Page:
Why were my peers and I so affected by these songs and for so long? An easy answer could be that the singers were stars who did something good. But a lot of stars have supported causes in very forgettable ways. Band Aid and USA for Africa did more than just write a check. They invested significant time, resources and talents. They engaged us all in it – in understanding the suffering in Ethiopia and Africa, in doing something to help, and in feeling good about it. And they did something different, that no artists had thought of before, by coming together to create these songs.
Lessons for marketers
The problem brands face in cause marketing is that it too often greatly benefits causes but does very little good for business. Often the brand’s cause or program feels good, is what they’ve done before, and has been generally well received but still doesn’t directly drive revenue in a way that can be measured. If your cause marketing isn’t capturing your consumers’ hearts and brains in a way that they’ll remember in 20 years then it isn’t doing all it can for your brand.
Powerless cause marketing is often due to one or more of the following:
• Irrational attachment to a single cause: the CEO is on the board of the cause, it’s in their comfort zone, they see the company/cause relationship as monogamous, or believe their customers are attached to that cause/company combination. In reality, customers are far less attached to these than companies think.
• Organizational inefficiency: promotions, direct marketing, brand, PR, social media, cause marketing, and community/giving are separate groups, yet the most powerful cause marketing crosses all of these.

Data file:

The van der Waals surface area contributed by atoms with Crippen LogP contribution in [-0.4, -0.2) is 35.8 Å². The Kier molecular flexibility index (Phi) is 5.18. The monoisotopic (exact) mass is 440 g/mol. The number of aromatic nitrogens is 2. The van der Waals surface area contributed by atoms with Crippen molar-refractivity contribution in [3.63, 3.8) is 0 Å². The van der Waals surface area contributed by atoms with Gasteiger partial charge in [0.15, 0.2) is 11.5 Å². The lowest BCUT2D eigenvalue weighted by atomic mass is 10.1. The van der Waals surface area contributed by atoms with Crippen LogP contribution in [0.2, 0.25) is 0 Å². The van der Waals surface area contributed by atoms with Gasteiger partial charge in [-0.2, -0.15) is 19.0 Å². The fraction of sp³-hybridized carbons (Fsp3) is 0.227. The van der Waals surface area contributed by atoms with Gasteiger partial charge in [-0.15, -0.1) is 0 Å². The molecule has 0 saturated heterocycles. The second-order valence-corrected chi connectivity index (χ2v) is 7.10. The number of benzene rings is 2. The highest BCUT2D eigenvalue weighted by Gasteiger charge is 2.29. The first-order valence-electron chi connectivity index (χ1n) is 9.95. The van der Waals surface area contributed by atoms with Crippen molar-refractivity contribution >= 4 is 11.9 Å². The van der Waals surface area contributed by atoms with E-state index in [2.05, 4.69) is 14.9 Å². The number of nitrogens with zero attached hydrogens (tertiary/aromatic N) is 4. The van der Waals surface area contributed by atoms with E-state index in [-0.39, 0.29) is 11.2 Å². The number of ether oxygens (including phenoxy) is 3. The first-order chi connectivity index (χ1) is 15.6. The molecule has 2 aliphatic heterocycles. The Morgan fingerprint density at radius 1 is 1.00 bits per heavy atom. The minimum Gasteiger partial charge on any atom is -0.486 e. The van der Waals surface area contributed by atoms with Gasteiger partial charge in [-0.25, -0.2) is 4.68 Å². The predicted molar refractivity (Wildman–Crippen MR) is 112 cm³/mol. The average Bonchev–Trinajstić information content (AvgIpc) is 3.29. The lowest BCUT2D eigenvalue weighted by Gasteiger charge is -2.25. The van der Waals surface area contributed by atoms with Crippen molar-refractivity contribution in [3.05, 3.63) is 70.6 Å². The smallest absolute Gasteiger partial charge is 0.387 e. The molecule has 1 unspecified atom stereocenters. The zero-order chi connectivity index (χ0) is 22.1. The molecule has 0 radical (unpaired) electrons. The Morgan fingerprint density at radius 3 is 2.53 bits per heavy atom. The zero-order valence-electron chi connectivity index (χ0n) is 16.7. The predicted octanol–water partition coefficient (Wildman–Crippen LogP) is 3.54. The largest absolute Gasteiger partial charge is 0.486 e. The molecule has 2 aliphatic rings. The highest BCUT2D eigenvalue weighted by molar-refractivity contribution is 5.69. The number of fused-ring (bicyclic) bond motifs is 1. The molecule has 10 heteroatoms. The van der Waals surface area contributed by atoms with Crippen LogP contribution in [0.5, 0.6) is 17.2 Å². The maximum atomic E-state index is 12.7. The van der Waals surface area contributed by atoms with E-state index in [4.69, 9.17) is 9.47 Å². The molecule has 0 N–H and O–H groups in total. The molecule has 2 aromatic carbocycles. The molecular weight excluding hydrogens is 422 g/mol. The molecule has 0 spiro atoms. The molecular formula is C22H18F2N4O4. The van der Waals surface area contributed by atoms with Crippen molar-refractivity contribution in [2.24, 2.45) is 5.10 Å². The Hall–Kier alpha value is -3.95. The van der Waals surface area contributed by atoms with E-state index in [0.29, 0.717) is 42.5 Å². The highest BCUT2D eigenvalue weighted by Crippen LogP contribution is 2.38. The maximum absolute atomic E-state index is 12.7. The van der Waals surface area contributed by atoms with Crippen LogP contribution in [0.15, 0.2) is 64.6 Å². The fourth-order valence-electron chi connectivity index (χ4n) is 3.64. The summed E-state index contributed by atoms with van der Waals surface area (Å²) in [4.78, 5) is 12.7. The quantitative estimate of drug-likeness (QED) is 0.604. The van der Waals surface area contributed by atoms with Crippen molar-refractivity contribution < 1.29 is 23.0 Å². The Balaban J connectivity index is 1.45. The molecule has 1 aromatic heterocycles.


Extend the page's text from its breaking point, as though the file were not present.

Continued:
• Conventional thinking: the company doesn’t seek out the ideas or leading edge knowledge regarding tools and technologies that can drive greater results. And their agency either doesn’t have the expertise the client believes they do or doesn’t pitch new ideas in this area because of the two reasons stated above.
For any of these reasons, wonderful cause giving programs can do little to move the needle for the business.
Giving Tuesday offers marketers the opportunity stand out in a way that reaches both the wallets and hearts of their customers by trying something different and applying the lessons of these 80s artists.
• Shock and awe: customers expect to be sold on Friday – they don’t expect to be loved on Tuesday. Giving first changes the landscape for the remainder of the week and season. Your consumers will expect to get the ads but they won’t expect to get engaged with you in changing the world.
• Make them feel: deeply engage and inspire them, to transform the basis of your relationship for the long term and create loyal, committed customers. By giving them rich information about nonprofit project work and empowering them to choose what’s meaningful to them, you will reach their hearts and they’ll remember it.
• Be social: inspire and enable them to easily share the experience with their friends to drive millions of authentic social media recommendations meaning positive PR, clicks and revenue.
• Think differently: let go of irrational attachments and encourage cross-group thinking and collaboration. Seek out new ideas and leading edge tools and consider them in light of their power to produce dramatic results (versus their fit with existing programs).
I’m deeply hopeful that a few companies will do something big, defining Giving Tuesday in a way that makes it good for the world and good for business – so the concept catches on and becomes entrenched in the season the way Black Friday has. In 20 years, when the world looks back on the first Giving Tuesday, any immediate associations could include certain companies’ programs with the same affection with which my generation remembers “Feed the World.” I’ll vote with my wallet for those companies.